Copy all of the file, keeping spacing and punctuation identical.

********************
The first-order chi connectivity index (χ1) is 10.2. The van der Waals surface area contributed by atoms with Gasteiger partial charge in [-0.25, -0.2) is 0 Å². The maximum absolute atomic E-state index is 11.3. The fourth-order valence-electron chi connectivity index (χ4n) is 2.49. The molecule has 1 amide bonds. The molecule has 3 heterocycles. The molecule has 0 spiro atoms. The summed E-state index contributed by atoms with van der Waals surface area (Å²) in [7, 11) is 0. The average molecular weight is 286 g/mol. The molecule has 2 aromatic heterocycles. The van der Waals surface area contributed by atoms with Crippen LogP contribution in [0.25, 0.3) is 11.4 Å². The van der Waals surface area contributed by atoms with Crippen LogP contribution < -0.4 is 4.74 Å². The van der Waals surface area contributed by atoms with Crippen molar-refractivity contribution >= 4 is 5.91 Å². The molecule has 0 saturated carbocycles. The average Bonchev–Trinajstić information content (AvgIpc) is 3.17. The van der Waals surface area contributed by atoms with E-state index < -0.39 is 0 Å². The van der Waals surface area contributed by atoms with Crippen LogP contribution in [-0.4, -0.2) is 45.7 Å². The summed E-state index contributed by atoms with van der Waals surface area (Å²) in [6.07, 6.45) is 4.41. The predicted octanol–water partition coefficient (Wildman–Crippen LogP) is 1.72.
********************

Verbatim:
The first-order chi connectivity index (χ1) is 10.2. The van der Waals surface area contributed by atoms with Gasteiger partial charge in [-0.25, -0.2) is 0 Å². The maximum absolute atomic E-state index is 11.3. The fourth-order valence-electron chi connectivity index (χ4n) is 2.49. The molecule has 1 amide bonds. The molecule has 3 heterocycles. The molecule has 0 spiro atoms. The summed E-state index contributed by atoms with van der Waals surface area (Å²) in [7, 11) is 0. The average molecular weight is 286 g/mol. The molecule has 2 aromatic heterocycles. The van der Waals surface area contributed by atoms with Crippen LogP contribution in [0.25, 0.3) is 11.4 Å². The van der Waals surface area contributed by atoms with Crippen LogP contribution < -0.4 is 4.74 Å². The van der Waals surface area contributed by atoms with Crippen molar-refractivity contribution >= 4 is 5.91 Å². The molecule has 0 saturated carbocycles. The average Bonchev–Trinajstić information content (AvgIpc) is 3.17. The van der Waals surface area contributed by atoms with E-state index < -0.39 is 0 Å². The van der Waals surface area contributed by atoms with Crippen LogP contribution in [-0.4, -0.2) is 45.7 Å². The summed E-state index contributed by atoms with van der Waals surface area (Å²) in [6.07, 6.45) is 4.41. The predicted octanol–water partition coefficient (Wildman–Crippen LogP) is 1.72.